Abramoff’s Favorite Think Tank Schools Tea Partiers on Health Care

Flickr/<a href="http://www.flickr.com/photos/andrewaliferis/3917886390/">andrewaliferis</a> (<a href="http://www.creativecommons.org">Creative Commons</a>).

Let our journalists help you make sense of the noise: Subscribe to the Mother Jones Daily newsletter and get a recap of news that matters.


On Tuesday, tea partiers and other activists who came to Capitol Hill to protest the health care bill were armed with the usual array of signs demanding that Congress “Kill the Bill,” comparing Obamacare to socialism and the usual rhetoric. But many of them were also toting a slick, hefty tome called, “Shattered Lives: 100 Victims of Government Health Care” that was being distributed at the rallies by the National Center for Public Policy Research. The report features an introduction by talk show host Mark Levin, the author of Liberty and Tyranny: A Conservative Manifesto, and is essentially a compilation of media health care horror stories–everywhere but in the U.S., which, of course, could provide tomes worth of material about the failures of the private health care system.

The “Shattered Lives” stories come from Great Britain, Japan, Russia and South Africa, and read together, they do offer up some pretty horrible details about national health care. There’s the British six-year-old whose brain tumor went undiagnosed for years because the National Health Service insisted in giving him painkillers for his headaches but not a brain scan. There’s one about the guy who ended up pulling his own tooth with a rusty pair of plyers because he couldn’t find a dentist.

It’s a gripping read, and the production values suggest that someone put up a big chunk of money to produce and distribute it to tea party activists far and wide. (Rally participants on Tuesday got free bound copies that cost $14.95 on Amazon.) There’s reason to be suspicious. After all, NCPPR isn’t just any public policy group. You might recall that not only has it done stealth research for tobacco companies, but it was also one of the nonprofit groups accused of helping the disgraced uber-lobbyist Jack Abramoff pimp his clients in exchange for big donations. The report doesn’t say who paid for the work, but it has all the hallmarks of the usual corporate suspects.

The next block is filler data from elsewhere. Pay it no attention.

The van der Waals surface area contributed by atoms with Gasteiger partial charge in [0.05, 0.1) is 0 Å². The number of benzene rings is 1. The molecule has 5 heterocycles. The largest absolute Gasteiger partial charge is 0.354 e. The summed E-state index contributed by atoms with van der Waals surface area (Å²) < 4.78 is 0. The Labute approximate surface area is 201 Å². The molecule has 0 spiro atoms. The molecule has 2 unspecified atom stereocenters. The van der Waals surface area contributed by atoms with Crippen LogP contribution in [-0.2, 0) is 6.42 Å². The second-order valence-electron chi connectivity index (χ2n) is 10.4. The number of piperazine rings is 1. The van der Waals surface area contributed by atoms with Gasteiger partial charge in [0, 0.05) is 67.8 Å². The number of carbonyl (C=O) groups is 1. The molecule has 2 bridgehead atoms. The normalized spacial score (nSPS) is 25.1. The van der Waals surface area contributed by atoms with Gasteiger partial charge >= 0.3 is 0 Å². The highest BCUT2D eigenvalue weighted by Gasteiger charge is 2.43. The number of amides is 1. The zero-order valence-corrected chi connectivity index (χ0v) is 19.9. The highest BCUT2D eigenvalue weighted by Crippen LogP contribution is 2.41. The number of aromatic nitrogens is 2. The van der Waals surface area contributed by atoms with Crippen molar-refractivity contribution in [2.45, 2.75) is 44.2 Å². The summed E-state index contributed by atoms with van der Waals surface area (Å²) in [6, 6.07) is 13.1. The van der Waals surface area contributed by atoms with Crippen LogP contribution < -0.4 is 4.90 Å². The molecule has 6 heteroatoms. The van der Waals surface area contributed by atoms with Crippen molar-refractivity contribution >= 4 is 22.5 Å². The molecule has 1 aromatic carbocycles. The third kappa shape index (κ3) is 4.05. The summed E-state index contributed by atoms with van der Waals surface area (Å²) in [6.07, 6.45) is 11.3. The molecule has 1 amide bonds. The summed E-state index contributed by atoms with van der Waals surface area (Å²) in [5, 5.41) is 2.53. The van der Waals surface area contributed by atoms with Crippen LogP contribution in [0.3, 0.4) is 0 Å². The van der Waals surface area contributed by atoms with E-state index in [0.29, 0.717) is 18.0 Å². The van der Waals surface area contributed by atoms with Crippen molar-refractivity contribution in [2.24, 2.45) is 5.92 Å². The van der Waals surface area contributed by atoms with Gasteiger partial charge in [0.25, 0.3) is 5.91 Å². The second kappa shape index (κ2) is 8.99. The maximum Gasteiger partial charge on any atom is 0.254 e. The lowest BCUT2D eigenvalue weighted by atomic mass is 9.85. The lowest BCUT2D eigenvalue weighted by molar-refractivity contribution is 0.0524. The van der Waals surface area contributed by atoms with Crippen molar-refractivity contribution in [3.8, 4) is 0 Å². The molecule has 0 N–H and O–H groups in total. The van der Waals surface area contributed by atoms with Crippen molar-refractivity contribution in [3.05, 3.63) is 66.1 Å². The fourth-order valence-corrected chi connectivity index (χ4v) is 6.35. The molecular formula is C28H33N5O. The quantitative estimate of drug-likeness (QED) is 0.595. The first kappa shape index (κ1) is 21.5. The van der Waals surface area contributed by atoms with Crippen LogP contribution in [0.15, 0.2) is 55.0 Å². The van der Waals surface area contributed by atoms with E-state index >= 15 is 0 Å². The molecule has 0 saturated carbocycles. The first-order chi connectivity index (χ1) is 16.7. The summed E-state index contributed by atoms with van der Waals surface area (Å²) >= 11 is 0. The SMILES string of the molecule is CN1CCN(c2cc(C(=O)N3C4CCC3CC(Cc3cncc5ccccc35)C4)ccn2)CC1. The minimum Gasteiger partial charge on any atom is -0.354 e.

DOES IT FEEL LIKE POLITICS IS AT A BREAKING POINT?

Headshot of Editor in Chief of Mother Jones, Clara Jeffery

It sure feels that way to me, and here at Mother Jones, we’ve been thinking a lot about what journalism needs to do differently, and how we can have the biggest impact.

We kept coming back to one word: corruption. Democracy and the rule of law being undermined by those with wealth and power for their own gain. So we're launching an ambitious Mother Jones Corruption Project to do deep, time-intensive reporting on systemic corruption, and asking the MoJo community to help crowdfund it.

We aim to hire, build a team, and give them the time and space needed to understand how we got here and how we might get out. We want to dig into the forces and decisions that have allowed massive conflicts of interest, influence peddling, and win-at-all-costs politics to flourish.

It's unlike anything we've done, and we have seed funding to get started, but we're looking to raise $500,000 from readers by July when we'll be making key budgeting decisions—and the more resources we have by then, the deeper we can dig. If our plan sounds good to you, please help kickstart it with a tax-deductible donation today.

Thanks for reading—whether or not you can pitch in today, or ever, I'm glad you're with us.

Signed by Clara Jeffery

Clara Jeffery, Editor-in-Chief

payment methods

We Recommend

Latest